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I’ve always worked better on deadline—thrived under the pressure, in fact—which is why I found myself racing around on May 21 as though I actually took stock in all of the end-of-the-world predictions. If only I’d planned better, I told myself, we could have had a fabulous cocktail party. Deviled eggs. Melt-in-your-mouth cheese straws. Benne wafers, the savory kind. Dilly beans and carrots. Ham biscuits. James Beard’s onion sandwiches. Nina Simonds’s Hundred-Corner Shrimp Balls, one of the greatest hors d’oeuvre recipes ever published in the pages of Gourmet. Ever published, period. Crabmeat, lots and lots of it, maybe crab Mornay, served with toast points. Now, that’s my idea of rapture.

And it was so not going to happen.

After briefly flirting with the notion of spending $30 a pound for wild Copper River salmon—it was gorgeous—sanity prevailed. I moved on to the meat cases, stared at their contents, and half-listened to my Saturday-morning shopping comrade Kempy Minifie as she gabbed to the butcher. “Well, would you go see if there are any in the back?” she asked. “I really need them.” She stood on her toes so she could look him in the eye.

“What’s for dinner at your house?” I said. “I have to get something good. The clock is ticking.” Kempy cocked an eyebrow. “You know, the world. What if it is our last meal?” I rationalized. Kempy looked around to see if anyone else was within earshot. “Blade steaks,” she breathed. “They have some, but you have to ask.” The guy behind the counter handed her a well-wrapped solid little parcel and grinned at me. “There are three left,” he confided.

The boneless chuck top blade steak has numerous aliases—book, butler, or petite steak, for instance—but you’ll know it when you see it. The tidy oval, slightly larger than the palm of your hand, is bisected by a thin strip of inedible gristle, or cartilage. That may not be an appealing characteristic, but don’t let it deter you from enjoying a superb cut of meat, one in which deep, beefy flavor is coupled with extraordinary tenderness.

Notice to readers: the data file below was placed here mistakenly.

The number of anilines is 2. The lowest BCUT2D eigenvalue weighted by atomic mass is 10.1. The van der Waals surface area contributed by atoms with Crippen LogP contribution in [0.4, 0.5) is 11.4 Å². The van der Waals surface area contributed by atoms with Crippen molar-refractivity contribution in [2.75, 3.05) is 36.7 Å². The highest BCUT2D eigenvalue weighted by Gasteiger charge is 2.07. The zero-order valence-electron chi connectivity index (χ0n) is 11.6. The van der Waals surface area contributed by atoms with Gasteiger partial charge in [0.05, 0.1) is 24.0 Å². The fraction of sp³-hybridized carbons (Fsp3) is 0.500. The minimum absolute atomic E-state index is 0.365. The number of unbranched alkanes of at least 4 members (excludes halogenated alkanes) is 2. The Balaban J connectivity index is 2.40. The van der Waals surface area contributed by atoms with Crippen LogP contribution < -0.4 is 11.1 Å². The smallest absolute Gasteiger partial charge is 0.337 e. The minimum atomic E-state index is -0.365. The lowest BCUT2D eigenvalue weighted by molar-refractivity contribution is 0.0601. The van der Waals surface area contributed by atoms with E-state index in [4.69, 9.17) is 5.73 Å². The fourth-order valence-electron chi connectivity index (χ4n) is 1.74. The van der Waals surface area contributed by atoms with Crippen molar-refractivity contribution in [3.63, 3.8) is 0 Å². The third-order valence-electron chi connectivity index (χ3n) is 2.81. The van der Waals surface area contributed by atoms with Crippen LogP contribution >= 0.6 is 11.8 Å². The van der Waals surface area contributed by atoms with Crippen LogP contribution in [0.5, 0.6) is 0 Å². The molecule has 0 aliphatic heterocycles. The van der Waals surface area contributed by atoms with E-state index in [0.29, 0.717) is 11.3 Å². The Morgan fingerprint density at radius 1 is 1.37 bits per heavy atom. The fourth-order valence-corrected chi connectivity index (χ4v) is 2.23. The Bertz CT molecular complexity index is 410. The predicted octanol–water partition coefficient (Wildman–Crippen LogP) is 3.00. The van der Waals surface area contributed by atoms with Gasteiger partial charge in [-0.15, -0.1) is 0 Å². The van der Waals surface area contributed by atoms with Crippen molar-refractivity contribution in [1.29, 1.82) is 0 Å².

The texture is a revelation to anyone who presumes that all beef chuck requires long, slow cooking to bring out its unctuousness. Although most cuts from the chuck, or forequarter, of a steer (see #6 in the diagram below, from Hugh Fearnley-Whittingstall’s masterful River Cottage Meat Book) are tough—that part of the animal does most of the work—top blade steaks are beautifully tender. They come from the long, wide muscle that butchers call the flatiron steak, which happens to be the second-most tender cut of beef after the (vastly) more expensive tenderloin. Slice a flatiron steak crosswise, and you’ve got top blade steaks. At about seven bucks a pound, they might more accurately be labeled top-value steaks.

Dinner that night was pretty darned good. The steaks, which took just minutes under the broiler, needed no other embellishment than salt and pepper. I had cut the cartilaginous bit out of my steak before plating it; Sam preferred to leave his steak whole and simply ate around the gristle. In both cases, the meat juices wilted the jade-green tangle of wild watercress (a farmers market splurge) that sat underneath them. I’d originally had baked potatoes in mind, but found myself in a Gruyère frame of mind. Potato gratin it was.

Life is short, so it’s worth eating well. The dishes will be there in the morning.

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